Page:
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The Small Town Romance Collection

The Small Town Romance Collection

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Fall into the world of Maine Mornings in a small town that takes care of its own. Join Harper and Carter in the Second Chance as they find each other again after years of separation.

Then dive in to the Winemaker, where Lena and Conner stand on opposite sides of a war between families in control for the town. They must figure out a way to work together for the good of their neighbors.  

In the Island Sanctuary, you'll meet Leyla and Conrad. She's the reporter, sent on a nothing assignment to his small town. She's supposed to do a piece on the horses he cares for on an island in the bay, but she soon finds they aren't the true story there.

Next up is the Chef's Kiss, where Jorgina has a secret when she returns home to her small town after many years. When she gets a job working for the enigmatic chef, Hudson, it becomes harder to keep parts of herself hidden.

The Second Chance:

They’re exes……nothing more.

Harper Chapman is running away. From her overbearing parents, and from a husband who broke her heart, a man who also happened to be her boss at one of the most prestigious newspapers in the country.

She just wants to go back to a simpler time when summers at her grandmother’s house could fix anything.

But going back means facing things better left in the past.

Small town gossip.

And him. The first boy she ever loved.

The Winemaker:

They’re rivals……nothing more.

Selena Contreras has inherited half her family’s once-thriving apple orchard, and she believes it can succeed again.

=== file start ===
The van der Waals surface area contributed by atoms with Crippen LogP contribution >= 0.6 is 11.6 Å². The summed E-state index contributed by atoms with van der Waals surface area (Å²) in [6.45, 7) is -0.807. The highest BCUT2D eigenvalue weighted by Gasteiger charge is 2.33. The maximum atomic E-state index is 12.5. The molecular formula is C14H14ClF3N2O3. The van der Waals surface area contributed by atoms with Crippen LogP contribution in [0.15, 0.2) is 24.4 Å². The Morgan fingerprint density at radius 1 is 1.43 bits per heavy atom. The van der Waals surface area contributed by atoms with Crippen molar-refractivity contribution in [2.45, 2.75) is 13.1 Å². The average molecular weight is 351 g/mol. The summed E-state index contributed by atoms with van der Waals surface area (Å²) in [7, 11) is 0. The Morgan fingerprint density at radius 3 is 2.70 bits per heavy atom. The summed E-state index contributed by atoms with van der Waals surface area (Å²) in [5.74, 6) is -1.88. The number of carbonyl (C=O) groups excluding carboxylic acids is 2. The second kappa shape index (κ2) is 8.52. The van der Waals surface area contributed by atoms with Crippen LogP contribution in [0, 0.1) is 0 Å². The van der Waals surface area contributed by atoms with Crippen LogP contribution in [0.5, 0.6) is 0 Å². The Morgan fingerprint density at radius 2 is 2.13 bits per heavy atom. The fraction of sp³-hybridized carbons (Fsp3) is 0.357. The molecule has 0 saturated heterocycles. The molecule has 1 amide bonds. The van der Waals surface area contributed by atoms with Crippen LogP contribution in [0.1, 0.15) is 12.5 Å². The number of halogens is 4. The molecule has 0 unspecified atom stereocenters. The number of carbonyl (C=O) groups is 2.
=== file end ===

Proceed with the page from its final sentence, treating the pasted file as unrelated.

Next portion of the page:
Her big plans for expansion and diversification have two hurdles standing in her way.

A family stuck in the past.

And them. The Ashfords. Most importantly, their son.

When the town steps in to quell tempers and force them to work together for the good of Superiore Bay, they may learn there is only one thing stronger than hate.

The Second Chance Chapter 1 Look Inside

For the second time in my life, I was leaving behind a place I loved. Boston had been my home for eight long years, and I thought I’d live there for many more. The culture, the nightlife, even the smell of the city was imprinted on me. 

And also ruined for me. 

I wiped away tears that refused to quit falling and gripped my steering wheel tighter. Harper Chapman was nothing but a joke in Boston now. The girl who’d gotten in over her head, trusted the wrong man, and had everything swept out from under her feet. That was me. The reporter no one took seriously anymore. 

All because of him. 

And the worst part was I’d loved him. I wouldn’t have married him otherwise. 

Now, everything I owned was stuffed into my little Honda, a car neither my ex-husband nor my parents approved of. Well, none of them had a say now, did they? 

I could still hear my mother’s voice in my head when I told her about Garret’s affair. “Well, men will be men, honey. Learn to look the other way.”

Divorce was a dirty word in my family’s elite Boston circle. Infidelity was a habit. Men had needs, as my mother put it. So do I, Mom. I needed something different from the life they’d pushed me into. 

I loved my job, adored it, really. I’d spent my entire life wanting to be a reporter. My father’s connections got me my first job after college, and everyone knew it, but I was still good at it. 

Until they hired him. 

The moment one of Boston’s most famous reporters came to manage the Boston Globe, I’d felt incompetent in his presence. Twenty years my senior, he was distinguished, dignified. And I fell head over heels for him. 

The sound of my phone ringing snapped me from my daze. Keeping my eyes on the road, I tapped the screen on my stereo without looking at the name. “Harper Chapman here.” 

“You’ve already changed your name back?” Garret said, his voice sliding over me with warmth, the way it always had. I shook off the feeling. 

“Seemed appropriate.” My hands gripped the steering wheel more tightly.